Hague Court Rules Against Japanese Whaling

In a 12-to-4 judgment, the International Court of Justice in The Hague court found that Japan was in breach of its international obligations by catching and killing minke whales and issuing permits for hunting humpback and fin whales within the Southern Ocean Whale Sanctuary, established by the International Whaling Commission.

Reading a summary of the judgment, the presiding judge, Peter Tomka of Slovakia, said that the latest Japanese program, which was expanded in 2005, had involved the killing of thousands of minke whales and a number of fin whales, but that its “scientific output to date appears limited.” The ruling suggests that Japan’s whaling hunt was based on politics and logistics, rather than science.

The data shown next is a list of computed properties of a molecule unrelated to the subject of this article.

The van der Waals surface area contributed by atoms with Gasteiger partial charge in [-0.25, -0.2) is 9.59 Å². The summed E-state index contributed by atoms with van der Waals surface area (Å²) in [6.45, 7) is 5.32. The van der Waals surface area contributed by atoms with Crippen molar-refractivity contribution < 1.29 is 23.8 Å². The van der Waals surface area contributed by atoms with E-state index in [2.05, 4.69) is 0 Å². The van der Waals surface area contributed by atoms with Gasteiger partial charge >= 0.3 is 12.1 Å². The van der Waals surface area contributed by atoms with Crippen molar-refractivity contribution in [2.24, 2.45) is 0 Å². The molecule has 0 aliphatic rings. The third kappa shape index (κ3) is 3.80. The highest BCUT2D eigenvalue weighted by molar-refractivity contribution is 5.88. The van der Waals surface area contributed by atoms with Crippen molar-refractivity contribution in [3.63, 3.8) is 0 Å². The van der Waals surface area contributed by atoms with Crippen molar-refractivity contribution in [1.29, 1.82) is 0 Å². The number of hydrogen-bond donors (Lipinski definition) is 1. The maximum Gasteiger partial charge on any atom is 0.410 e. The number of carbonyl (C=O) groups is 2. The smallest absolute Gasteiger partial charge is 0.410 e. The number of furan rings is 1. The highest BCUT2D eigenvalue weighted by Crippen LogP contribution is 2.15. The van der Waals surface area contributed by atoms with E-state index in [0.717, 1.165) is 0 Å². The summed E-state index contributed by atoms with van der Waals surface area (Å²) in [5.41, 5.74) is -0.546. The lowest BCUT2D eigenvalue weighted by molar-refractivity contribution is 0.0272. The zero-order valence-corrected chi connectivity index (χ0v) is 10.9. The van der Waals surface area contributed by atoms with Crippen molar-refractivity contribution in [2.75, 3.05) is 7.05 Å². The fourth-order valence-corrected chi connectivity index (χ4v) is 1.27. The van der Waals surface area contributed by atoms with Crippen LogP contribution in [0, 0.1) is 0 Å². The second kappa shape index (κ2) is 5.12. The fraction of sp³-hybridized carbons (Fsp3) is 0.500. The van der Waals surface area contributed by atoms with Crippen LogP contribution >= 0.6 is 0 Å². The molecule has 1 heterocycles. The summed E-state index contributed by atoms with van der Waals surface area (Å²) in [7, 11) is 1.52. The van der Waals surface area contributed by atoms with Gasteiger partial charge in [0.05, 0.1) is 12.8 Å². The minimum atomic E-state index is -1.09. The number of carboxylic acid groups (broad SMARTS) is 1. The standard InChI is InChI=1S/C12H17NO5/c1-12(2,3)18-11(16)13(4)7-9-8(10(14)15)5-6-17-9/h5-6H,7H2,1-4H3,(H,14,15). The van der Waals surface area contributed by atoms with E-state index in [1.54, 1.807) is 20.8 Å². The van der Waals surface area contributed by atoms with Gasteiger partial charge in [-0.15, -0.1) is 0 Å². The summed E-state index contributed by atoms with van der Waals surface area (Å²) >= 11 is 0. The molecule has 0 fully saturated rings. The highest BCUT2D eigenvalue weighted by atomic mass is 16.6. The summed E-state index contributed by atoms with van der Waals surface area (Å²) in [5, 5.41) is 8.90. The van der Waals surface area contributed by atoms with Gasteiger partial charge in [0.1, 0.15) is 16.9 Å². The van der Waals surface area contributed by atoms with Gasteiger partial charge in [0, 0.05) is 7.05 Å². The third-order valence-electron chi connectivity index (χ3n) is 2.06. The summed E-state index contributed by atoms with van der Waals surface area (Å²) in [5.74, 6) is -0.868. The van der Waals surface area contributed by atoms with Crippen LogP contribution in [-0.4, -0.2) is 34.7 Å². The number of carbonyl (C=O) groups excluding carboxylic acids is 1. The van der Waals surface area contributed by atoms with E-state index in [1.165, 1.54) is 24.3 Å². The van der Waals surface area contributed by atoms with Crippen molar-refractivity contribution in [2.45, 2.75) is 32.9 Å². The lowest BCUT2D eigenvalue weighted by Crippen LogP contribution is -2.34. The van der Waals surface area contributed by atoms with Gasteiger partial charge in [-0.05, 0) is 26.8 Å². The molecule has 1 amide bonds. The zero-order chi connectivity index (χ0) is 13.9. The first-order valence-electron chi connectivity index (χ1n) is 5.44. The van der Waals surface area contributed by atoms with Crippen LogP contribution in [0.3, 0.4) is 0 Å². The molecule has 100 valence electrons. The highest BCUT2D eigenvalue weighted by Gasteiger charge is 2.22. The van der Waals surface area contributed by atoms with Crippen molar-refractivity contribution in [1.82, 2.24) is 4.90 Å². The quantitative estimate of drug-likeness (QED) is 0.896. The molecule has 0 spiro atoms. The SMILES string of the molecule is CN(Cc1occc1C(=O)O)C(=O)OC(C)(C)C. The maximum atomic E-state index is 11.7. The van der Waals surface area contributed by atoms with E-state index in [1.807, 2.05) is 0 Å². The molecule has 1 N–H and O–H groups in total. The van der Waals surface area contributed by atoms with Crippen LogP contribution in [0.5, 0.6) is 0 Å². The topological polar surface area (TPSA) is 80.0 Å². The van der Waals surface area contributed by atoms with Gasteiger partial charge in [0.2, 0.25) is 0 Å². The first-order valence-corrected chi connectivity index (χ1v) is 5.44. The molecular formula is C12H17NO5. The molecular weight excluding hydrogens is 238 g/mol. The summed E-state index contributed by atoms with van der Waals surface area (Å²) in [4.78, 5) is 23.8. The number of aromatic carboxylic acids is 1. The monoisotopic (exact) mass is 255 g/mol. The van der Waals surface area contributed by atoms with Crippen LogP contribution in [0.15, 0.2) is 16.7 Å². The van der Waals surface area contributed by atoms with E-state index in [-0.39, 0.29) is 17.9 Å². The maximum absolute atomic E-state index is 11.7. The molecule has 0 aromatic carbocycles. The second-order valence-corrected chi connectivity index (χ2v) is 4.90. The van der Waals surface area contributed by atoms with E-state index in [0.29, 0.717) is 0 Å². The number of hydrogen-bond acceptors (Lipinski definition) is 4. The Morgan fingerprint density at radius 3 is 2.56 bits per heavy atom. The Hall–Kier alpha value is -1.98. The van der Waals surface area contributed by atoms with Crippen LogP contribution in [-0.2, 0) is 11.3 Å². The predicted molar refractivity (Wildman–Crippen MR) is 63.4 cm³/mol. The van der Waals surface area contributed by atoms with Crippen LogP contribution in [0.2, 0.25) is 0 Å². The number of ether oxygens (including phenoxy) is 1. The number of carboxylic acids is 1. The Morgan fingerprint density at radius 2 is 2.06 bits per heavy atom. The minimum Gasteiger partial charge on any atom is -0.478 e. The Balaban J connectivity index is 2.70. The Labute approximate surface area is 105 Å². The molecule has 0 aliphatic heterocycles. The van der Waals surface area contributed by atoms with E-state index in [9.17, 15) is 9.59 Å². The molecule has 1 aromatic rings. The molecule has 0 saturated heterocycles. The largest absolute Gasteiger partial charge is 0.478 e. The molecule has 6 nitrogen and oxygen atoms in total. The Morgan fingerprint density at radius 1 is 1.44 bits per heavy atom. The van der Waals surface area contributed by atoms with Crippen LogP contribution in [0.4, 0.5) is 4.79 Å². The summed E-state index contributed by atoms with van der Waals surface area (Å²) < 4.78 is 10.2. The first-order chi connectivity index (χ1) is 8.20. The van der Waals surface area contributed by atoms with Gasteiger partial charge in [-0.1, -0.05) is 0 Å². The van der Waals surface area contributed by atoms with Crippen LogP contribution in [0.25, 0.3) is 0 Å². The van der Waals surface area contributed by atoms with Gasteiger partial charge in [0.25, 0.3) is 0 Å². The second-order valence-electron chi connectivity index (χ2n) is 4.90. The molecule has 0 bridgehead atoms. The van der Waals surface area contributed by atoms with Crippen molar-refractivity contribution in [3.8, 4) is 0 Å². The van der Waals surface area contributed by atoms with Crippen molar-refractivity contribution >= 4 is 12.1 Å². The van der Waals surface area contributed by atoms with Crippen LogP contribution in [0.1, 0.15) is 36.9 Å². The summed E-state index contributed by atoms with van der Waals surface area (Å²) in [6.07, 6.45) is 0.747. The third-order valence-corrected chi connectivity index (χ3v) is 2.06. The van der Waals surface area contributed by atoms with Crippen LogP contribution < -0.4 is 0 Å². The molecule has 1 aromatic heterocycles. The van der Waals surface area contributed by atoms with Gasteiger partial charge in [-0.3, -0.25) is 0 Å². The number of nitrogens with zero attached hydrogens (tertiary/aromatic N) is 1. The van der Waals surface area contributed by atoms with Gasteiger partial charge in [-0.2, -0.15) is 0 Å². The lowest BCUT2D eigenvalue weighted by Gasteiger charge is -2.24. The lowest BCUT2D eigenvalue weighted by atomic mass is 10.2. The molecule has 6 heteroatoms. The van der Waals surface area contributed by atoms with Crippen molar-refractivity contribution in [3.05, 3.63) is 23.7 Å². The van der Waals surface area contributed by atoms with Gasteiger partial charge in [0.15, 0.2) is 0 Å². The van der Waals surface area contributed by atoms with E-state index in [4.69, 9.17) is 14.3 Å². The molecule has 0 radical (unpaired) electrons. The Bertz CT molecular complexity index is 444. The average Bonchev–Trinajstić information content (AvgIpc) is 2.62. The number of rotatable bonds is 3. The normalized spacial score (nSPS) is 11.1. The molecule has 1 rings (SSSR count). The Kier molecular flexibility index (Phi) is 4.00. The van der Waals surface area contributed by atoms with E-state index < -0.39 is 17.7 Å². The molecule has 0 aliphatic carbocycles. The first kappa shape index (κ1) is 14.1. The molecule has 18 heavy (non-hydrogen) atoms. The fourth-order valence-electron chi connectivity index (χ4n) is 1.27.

The court’s decision does not affect smaller hunts that Japan carries out in the northern Pacific, or coastal whaling carried out on a smaller scale by local fishermen.

Click here to read court’s opinion


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